Overwhelmingly, expats and internationals choose to send their children to private schools, which offer stronger bilingual integration and have more funding. There are many international schools in Mexico as well, mostly in larger cities.

What’s the cost of education?

While public schooling in Mexico is free from grades one to 12, students must purchase their own textbooks and school supplies. Private school fees vary from school to school, and the bilingual schools tend to be the most expensive. In general, expect to pay a first-time admission fee, annual reinscription fees and additional charges for things such as school transportation, after-school activities and other student programs.

If you decide private school is the route for you, don’t over-pay those hefty fees. Using TransferWise is the best way to get the real exchange rate – cutting out expensive international bank conversion and transfer fees.

The Mexican education system has had its share of struggles. The dropout rate in public schools in Mexico is high, as many children need to work in order for their families to survive. Rural schools are underfunded and have a shortage of buildings, teachers and textbooks. Urban public schools are better, but the standard of education is still relatively low. Private schools, however, have a high standard of bilingual education that is usually well-suited to expat children.
The education system in Mexico is segregated by social class. Wealthy families normally send their children to private schools (colegio), where the standard is high and there is no shortage of good teachers and textbooks, while poorer families send their children to public schools (escuela).
In Mexico, basic education is normally divided into three levels: primary school (primaria), grades 1 to 6; junior high school (secundaria), grades 7 to 9; and high school (preparatoria), grades 10 to 12.
Many expats homeschool their children, or send them to a Mexican school for half the day and homeschool them in the afternoons. Immersion in a Mexican school for half the day can help expat children learn Spanish and assimilate better into Mexican culture.

Public schools in Mexico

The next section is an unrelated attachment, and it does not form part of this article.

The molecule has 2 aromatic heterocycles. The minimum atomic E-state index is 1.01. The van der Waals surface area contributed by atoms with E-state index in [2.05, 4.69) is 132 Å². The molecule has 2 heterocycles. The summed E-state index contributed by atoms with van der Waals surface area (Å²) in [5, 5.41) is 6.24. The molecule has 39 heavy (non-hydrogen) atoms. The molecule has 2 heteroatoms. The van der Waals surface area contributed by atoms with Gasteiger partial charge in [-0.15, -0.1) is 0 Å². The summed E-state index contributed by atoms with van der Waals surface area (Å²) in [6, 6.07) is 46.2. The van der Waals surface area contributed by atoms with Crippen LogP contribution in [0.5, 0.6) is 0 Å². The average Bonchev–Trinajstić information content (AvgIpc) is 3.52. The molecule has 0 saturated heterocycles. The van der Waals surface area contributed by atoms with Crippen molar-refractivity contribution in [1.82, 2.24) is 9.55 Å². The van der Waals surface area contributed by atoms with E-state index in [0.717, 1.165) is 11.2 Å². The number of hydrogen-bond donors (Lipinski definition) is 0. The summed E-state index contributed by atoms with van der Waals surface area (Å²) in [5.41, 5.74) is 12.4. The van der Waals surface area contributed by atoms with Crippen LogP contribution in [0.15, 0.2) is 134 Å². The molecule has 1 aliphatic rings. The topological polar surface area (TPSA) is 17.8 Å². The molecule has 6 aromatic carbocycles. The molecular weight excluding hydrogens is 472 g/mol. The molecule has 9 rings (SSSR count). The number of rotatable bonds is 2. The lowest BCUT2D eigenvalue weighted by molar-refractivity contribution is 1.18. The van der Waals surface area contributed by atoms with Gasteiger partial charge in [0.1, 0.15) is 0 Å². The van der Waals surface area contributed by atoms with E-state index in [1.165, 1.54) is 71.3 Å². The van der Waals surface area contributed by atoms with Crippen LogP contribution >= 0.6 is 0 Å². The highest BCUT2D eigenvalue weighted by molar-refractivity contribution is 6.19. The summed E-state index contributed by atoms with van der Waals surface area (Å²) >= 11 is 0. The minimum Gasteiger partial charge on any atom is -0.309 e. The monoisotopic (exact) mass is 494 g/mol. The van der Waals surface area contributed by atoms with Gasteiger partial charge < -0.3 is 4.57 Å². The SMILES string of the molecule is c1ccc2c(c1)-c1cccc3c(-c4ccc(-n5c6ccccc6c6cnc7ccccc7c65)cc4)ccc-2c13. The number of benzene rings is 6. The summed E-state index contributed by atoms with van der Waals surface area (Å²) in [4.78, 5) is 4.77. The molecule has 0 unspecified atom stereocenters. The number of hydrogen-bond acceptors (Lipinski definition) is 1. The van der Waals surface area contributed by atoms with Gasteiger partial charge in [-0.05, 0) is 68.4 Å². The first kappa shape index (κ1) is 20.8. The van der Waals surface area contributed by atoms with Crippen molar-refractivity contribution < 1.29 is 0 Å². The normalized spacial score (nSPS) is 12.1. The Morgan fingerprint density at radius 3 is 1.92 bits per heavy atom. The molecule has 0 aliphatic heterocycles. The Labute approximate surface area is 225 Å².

Public schools in Mexico are free of charge and secular, as religious instruction is banned in public education. The Mexican government provides free textbooks for primary school children but once they reach high school, parents need to buy textbooks for their children.
Children must achieve at least 60 percent in the national examination at the end of each school year in order to proceed to the next grade.
School days in Mexico are shorter than that of many other countries. It is common for some children to work in the mornings and attend school in the afternoons. The school year usually runs from September to the following June.
Unfortunately, there have been reports of corruption in Mexican public schools. The schools are underfunded and lacking in resources. This is especially true in rural areas, with urban centres only marginally better.
Because of these disadvantages, public schools are rarely an option for expat children. That said, expat children who are fluent in Spanish can benefit from attending public school for half the day, followed by home-schooling in the afternoon.

Private schools in Mexico

Although there are many private schools in Mexico, they are mainly concentrated in the big cities. When considering a private school, expats must ensure that it is accredited through the Ministry of Public Education and visit the school to see its quality first-hand, as the standard of private schools in Mexico can vary greatly. Parents are advised to meet with teachers and check the curriculum to determine suitability. Those with children who will be going to university in their home country should ensure that the school is accredited internationally.

Most expats send their children to private or international schools, as they offer a broader curriculum and better teachers than public schools. Many private schools provide bilingual education, where half the day is taught in Spanish and the other in English.
Enrolling in a private school in Mexico
Expats enrolling their children in a private school in Mexico must provide school records proving that their child has completed the previous year of school and has qualified to continue to the next grade level.
Schools usually ask for a copy of the child’s birth certificate, a copy of their school records and photo identification for the child and the parent.

International schools in Mexico

An international school is often the best choice for expat children. Attending an international school will ensure that children receive a world-class education and can attend university in their home country or anywhere else in the world.

Most international schools in Mexico are located in large cities, such as Mexico City, Guadalajara and Monterrey. English and American, as well as German, French and Japanese schools are available in Mexico. Tuition varies greatly from affordable to exorbitant for the most elite schools.

Tertiary education in Mexico

Tertiary education in Mexico is similar to the model followed in the United States. A Bachelor’s degree is typically four years long, a Master’s is two years long and a Doctoral degree is three years.

There are three types of higher education: a Higher Technician certificate, a Bachelor’s degree and postgraduate degrees. The Higher Technician certificate allows students to train with skilled workers and professionals in a specific field and then enter that trade themselves.